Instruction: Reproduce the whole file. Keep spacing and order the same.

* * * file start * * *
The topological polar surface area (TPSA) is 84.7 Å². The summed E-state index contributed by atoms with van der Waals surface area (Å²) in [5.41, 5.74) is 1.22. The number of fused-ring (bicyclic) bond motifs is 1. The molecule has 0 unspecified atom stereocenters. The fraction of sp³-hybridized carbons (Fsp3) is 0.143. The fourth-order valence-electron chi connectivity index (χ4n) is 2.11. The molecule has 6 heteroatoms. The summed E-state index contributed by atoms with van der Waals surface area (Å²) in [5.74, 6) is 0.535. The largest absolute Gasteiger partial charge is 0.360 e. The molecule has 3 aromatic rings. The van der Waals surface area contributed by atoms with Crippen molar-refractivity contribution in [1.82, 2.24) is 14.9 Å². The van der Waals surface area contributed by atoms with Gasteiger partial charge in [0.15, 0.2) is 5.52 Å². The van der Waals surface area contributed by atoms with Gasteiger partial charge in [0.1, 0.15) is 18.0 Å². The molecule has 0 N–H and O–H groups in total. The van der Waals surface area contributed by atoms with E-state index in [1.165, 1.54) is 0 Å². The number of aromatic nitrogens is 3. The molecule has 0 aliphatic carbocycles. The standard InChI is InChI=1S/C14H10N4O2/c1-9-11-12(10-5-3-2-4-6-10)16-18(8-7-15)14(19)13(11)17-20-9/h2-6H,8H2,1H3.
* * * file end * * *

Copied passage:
The topological polar surface area (TPSA) is 84.7 Å². The summed E-state index contributed by atoms with van der Waals surface area (Å²) in [5.41, 5.74) is 1.22. The number of fused-ring (bicyclic) bond motifs is 1. The molecule has 0 unspecified atom stereocenters. The fraction of sp³-hybridized carbons (Fsp3) is 0.143. The fourth-order valence-electron chi connectivity index (χ4n) is 2.11. The molecule has 6 heteroatoms. The summed E-state index contributed by atoms with van der Waals surface area (Å²) in [5.74, 6) is 0.535. The largest absolute Gasteiger partial charge is 0.360 e. The molecule has 3 aromatic rings. The van der Waals surface area contributed by atoms with Crippen molar-refractivity contribution in [1.82, 2.24) is 14.9 Å². The van der Waals surface area contributed by atoms with Gasteiger partial charge in [0.15, 0.2) is 5.52 Å². The van der Waals surface area contributed by atoms with Gasteiger partial charge in [0.1, 0.15) is 18.0 Å². The molecule has 0 N–H and O–H groups in total. The van der Waals surface area contributed by atoms with E-state index in [1.165, 1.54) is 0 Å². The number of aromatic nitrogens is 3. The molecule has 0 aliphatic carbocycles. The standard InChI is InChI=1S/C14H10N4O2/c1-9-11-12(10-5-3-2-4-6-10)16-18(8-7-15)14(19)13(11)17-20-9/h2-6H,8H2,1H3.